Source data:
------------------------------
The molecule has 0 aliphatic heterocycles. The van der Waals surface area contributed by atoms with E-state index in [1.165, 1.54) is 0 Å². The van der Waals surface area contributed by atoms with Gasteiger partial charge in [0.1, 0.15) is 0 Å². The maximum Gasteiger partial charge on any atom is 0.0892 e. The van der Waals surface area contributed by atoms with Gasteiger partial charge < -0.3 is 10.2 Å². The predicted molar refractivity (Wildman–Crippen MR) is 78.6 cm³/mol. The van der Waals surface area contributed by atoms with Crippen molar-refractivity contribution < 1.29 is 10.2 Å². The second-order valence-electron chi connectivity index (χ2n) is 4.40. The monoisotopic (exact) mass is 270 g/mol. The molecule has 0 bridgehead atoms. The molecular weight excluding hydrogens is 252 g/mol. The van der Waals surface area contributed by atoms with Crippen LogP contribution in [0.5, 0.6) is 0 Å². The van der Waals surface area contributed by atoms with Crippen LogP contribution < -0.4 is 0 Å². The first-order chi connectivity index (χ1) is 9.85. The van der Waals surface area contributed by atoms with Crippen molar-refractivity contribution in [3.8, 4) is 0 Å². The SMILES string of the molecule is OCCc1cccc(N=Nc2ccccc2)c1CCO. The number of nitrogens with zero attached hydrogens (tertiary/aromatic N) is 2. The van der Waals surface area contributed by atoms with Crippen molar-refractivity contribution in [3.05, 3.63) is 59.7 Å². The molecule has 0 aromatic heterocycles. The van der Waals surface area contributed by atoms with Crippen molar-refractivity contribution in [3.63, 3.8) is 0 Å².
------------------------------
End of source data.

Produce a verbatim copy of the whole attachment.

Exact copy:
The molecule has 0 aliphatic heterocycles. The van der Waals surface area contributed by atoms with E-state index in [1.165, 1.54) is 0 Å². The van der Waals surface area contributed by atoms with Gasteiger partial charge in [0.1, 0.15) is 0 Å². The maximum Gasteiger partial charge on any atom is 0.0892 e. The van der Waals surface area contributed by atoms with Gasteiger partial charge < -0.3 is 10.2 Å². The predicted molar refractivity (Wildman–Crippen MR) is 78.6 cm³/mol. The van der Waals surface area contributed by atoms with Crippen molar-refractivity contribution < 1.29 is 10.2 Å². The second-order valence-electron chi connectivity index (χ2n) is 4.40. The monoisotopic (exact) mass is 270 g/mol. The molecule has 0 bridgehead atoms. The molecular weight excluding hydrogens is 252 g/mol. The van der Waals surface area contributed by atoms with Crippen LogP contribution in [0.5, 0.6) is 0 Å². The van der Waals surface area contributed by atoms with Crippen LogP contribution < -0.4 is 0 Å². The first-order chi connectivity index (χ1) is 9.85. The van der Waals surface area contributed by atoms with Crippen molar-refractivity contribution in [3.8, 4) is 0 Å². The SMILES string of the molecule is OCCc1cccc(N=Nc2ccccc2)c1CCO. The number of nitrogens with zero attached hydrogens (tertiary/aromatic N) is 2. The van der Waals surface area contributed by atoms with Crippen molar-refractivity contribution in [3.05, 3.63) is 59.7 Å². The molecule has 0 aromatic heterocycles. The van der Waals surface area contributed by atoms with Crippen molar-refractivity contribution in [3.63, 3.8) is 0 Å².